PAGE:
Sunday 25 February 2018

How Irish agriculture boomed in 1916

Commercial farming came to the market in early 20th century, says Fergus Cassidy

A woman and her cohort set off with a basket full of eggs to the market in Galway. Photo: Getty Images
A woman and her cohort set off with a basket full of eggs to the market in Galway. Photo: Getty Images

Irish agriculture in 1916 reflected the history of land. What was cultivated on it, and who owned it. From 1851, when over 3m people were dependent on potatoes, the amount of acreage of that crop had almost halved by 1916. The development of agriculture had moved away from green and corn crop growing to animal farming, and the people working and living on the land started to become its owners. The outbreak of war in 1914 also provided further stimulus to the increasing commercialisation of Irish farming.

The decline in tillage farming began after the Great Famine. Ploughed land decreased from 4.4m acres in 1849 to 2.4m in 1916. Growing of cereal crops, mainly wheat, oats and barley, went from 3m acres to 1.3m acres, with the greatest decline of wheat growing in Leinster and Munster. Acreage under grain was halved, while at the same time, land in pasture doubled, alongside the growing numbers of horses, mules and asses.

However, those numbers dwarfed the amount of cattle on the land. Land use shifted from crops to livestock. By 1916, 79pc of the average income for farmers came directly from livestock and only 20pc from crops. Cattle numbers rose from 2.7m in 1848 to 5m in 1914, and the livestock sector accounted for 75pc of total agricultural output in that same year.

Between 1910 and 1914 cattle numbers rose by 20pc, facilitating the growth of creameries to over a 1,000 throughout the island. Dairy co-ops also grew with around 350 operating in 1914.

Sheep numbers increased from 2m in 1848 to 3.6m in 1914. Pig-rearing was an essential additional income especially for small farms, and the animals were known as the "gentleman who pays the rent". Poultry-keeping, with hens the dominant bird, became a national industry which women guarded as an important source of independent income (see panel).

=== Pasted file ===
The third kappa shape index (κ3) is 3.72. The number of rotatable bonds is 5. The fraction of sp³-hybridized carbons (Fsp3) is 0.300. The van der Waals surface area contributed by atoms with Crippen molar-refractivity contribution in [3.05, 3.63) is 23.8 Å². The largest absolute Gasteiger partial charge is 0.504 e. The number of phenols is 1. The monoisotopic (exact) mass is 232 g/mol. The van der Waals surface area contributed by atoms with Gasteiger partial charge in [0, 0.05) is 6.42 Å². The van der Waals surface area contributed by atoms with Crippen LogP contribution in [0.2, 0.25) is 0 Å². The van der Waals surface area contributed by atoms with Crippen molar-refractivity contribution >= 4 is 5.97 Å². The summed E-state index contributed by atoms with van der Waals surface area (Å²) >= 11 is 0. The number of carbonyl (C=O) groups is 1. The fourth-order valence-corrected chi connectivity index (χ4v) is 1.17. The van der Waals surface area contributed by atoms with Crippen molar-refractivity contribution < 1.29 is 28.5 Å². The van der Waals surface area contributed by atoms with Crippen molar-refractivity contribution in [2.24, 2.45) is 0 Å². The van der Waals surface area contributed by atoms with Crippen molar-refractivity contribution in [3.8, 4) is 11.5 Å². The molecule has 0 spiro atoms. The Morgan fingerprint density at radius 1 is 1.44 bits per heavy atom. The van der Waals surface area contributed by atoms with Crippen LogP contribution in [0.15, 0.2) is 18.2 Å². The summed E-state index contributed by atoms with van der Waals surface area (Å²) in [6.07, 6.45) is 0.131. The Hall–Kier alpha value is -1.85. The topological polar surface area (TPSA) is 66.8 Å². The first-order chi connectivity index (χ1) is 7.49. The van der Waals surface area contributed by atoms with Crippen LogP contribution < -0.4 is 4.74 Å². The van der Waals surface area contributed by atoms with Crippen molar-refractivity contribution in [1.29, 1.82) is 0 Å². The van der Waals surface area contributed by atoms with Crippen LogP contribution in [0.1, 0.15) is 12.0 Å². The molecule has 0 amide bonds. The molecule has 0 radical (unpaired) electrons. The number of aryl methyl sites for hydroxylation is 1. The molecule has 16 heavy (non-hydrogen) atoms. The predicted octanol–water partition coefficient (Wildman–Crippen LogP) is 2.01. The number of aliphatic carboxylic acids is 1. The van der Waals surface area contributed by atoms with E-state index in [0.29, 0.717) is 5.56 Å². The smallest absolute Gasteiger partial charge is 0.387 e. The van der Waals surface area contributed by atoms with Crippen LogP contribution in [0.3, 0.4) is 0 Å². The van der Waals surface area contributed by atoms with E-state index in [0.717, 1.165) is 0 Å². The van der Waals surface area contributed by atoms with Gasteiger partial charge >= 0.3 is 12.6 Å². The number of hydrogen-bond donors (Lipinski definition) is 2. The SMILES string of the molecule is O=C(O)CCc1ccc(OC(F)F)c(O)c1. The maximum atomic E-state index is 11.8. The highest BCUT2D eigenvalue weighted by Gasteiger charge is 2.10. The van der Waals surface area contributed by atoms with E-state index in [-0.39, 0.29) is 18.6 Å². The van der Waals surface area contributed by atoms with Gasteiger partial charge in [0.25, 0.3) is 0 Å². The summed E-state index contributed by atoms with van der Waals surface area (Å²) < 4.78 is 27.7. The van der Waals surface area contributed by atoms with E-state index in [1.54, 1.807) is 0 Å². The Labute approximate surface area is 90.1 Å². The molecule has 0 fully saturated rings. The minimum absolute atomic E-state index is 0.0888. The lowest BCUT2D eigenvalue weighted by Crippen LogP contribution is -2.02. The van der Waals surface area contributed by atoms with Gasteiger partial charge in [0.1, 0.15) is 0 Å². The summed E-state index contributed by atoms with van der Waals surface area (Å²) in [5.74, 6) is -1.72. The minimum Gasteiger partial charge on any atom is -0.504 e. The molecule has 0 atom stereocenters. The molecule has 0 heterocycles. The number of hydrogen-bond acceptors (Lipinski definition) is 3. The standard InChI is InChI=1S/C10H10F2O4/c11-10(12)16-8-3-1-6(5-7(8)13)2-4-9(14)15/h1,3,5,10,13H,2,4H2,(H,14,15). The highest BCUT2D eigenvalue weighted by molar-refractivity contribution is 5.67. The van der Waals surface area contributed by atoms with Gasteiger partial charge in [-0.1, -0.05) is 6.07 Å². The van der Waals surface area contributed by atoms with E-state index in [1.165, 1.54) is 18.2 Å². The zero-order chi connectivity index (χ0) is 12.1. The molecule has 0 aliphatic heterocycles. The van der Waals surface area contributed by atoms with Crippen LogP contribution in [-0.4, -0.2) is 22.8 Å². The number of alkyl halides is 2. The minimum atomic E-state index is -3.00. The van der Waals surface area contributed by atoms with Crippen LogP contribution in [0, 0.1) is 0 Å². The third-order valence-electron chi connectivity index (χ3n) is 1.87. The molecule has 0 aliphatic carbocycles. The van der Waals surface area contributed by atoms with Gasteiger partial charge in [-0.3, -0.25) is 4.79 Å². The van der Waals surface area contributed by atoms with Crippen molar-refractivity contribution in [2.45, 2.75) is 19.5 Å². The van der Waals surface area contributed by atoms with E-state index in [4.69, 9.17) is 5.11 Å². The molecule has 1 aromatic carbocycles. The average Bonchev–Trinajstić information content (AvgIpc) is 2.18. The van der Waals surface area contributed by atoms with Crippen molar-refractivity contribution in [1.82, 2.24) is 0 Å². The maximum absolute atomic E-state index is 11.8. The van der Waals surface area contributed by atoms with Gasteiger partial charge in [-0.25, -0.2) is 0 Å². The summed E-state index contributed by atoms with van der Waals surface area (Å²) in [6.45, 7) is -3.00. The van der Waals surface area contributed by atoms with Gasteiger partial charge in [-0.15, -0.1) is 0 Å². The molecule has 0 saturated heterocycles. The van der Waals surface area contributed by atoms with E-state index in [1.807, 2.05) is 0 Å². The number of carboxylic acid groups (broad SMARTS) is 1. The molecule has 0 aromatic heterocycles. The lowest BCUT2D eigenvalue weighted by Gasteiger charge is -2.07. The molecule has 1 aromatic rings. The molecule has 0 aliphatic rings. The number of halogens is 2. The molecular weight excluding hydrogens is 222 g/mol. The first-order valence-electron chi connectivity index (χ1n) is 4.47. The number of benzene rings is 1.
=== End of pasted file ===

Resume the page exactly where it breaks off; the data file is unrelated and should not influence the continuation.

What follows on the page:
In 1900, under the Irish Agriculture and Technical Instruction Act, an Irish Department of Agriculture was set up. Essentially a ministry, reporting directly to the cabinet in London, the department stressed the role of education, established training colleges and appointed agricultural instructors throughout the country.

A number of Land Acts passed between 1881 and 1909 effectively ended landlord control of the land. The tenant farmers of 1850 were replaced with owner farmers by 1914. The Wyndham Land (Purchase) Act of 1903 - Wyndham was chief secretary for Ireland - was the result of a negotiated agreement between representatives of landlords and tenants.

The 1916 figures for the size of land holdings provide an insight into how the land was divided up. The total number of holdings was 572,045, of which 480,883 were under 50 acres, 89,137 were between 50 to 500 acres, and 2,025 over 50 acres. By 1919, 60pc of all holdings had been, or were in the process of, being bought out. A few years later the majority of farmers owned their land.

Agriculture in Ireland was also influenced by increasing commercialisation. Changes in transport, rail, shipping etc, technological advances in machinery such as milk/cream separators, and the growing use of statistical information for rationalisation and policy initiatives, moved farming toward an industrial enterprise.

Increasing urbanisation also stimulated a more market-led approach. Between 1845 and 1914 the proportion of the population living in towns of 1,500 or more doubled. Production and prices became embedded with supply and demand, and Irish agriculture also competed on international markets with countries such as the United States, Denmark and the Netherlands.

In 1916, two years into the First World War, Irish agriculture experienced a boom. With a largely industrialised economy, agriculture was a minor part of the overall British economy which meant it was a major importer of food. The war brought heightened British government regulation such as compulsory tillage orders and guaranteed prices. Those prices rose sharply from 1914, with cattle and butter up 50pc and the doubling of barley prices.

Irish Independent

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